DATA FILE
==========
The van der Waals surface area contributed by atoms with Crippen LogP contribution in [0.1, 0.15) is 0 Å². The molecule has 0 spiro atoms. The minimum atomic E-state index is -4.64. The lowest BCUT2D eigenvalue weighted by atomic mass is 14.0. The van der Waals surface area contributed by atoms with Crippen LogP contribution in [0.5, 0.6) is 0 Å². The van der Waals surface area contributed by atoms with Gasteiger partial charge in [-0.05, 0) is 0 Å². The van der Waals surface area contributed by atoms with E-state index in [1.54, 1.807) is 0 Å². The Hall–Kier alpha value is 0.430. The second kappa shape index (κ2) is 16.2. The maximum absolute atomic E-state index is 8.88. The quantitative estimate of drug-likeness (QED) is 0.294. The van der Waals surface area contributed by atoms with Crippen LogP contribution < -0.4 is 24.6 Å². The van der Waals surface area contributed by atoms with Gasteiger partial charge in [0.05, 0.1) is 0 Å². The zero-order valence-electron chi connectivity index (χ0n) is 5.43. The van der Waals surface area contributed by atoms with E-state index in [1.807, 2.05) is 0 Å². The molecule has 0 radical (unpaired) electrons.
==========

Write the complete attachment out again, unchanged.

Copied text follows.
The van der Waals surface area contributed by atoms with Crippen LogP contribution in [0.1, 0.15) is 0 Å². The molecule has 0 spiro atoms. The minimum atomic E-state index is -4.64. The lowest BCUT2D eigenvalue weighted by atomic mass is 14.0. The van der Waals surface area contributed by atoms with Crippen LogP contribution in [0.5, 0.6) is 0 Å². The van der Waals surface area contributed by atoms with Gasteiger partial charge in [-0.05, 0) is 0 Å². The van der Waals surface area contributed by atoms with E-state index in [1.54, 1.807) is 0 Å². The Hall–Kier alpha value is 0.430. The second kappa shape index (κ2) is 16.2. The maximum absolute atomic E-state index is 8.88. The quantitative estimate of drug-likeness (QED) is 0.294. The van der Waals surface area contributed by atoms with Crippen LogP contribution < -0.4 is 24.6 Å². The van der Waals surface area contributed by atoms with Gasteiger partial charge in [0.05, 0.1) is 0 Å². The zero-order valence-electron chi connectivity index (χ0n) is 5.43. The van der Waals surface area contributed by atoms with E-state index in [1.807, 2.05) is 0 Å². The molecule has 0 radical (unpaired) electrons.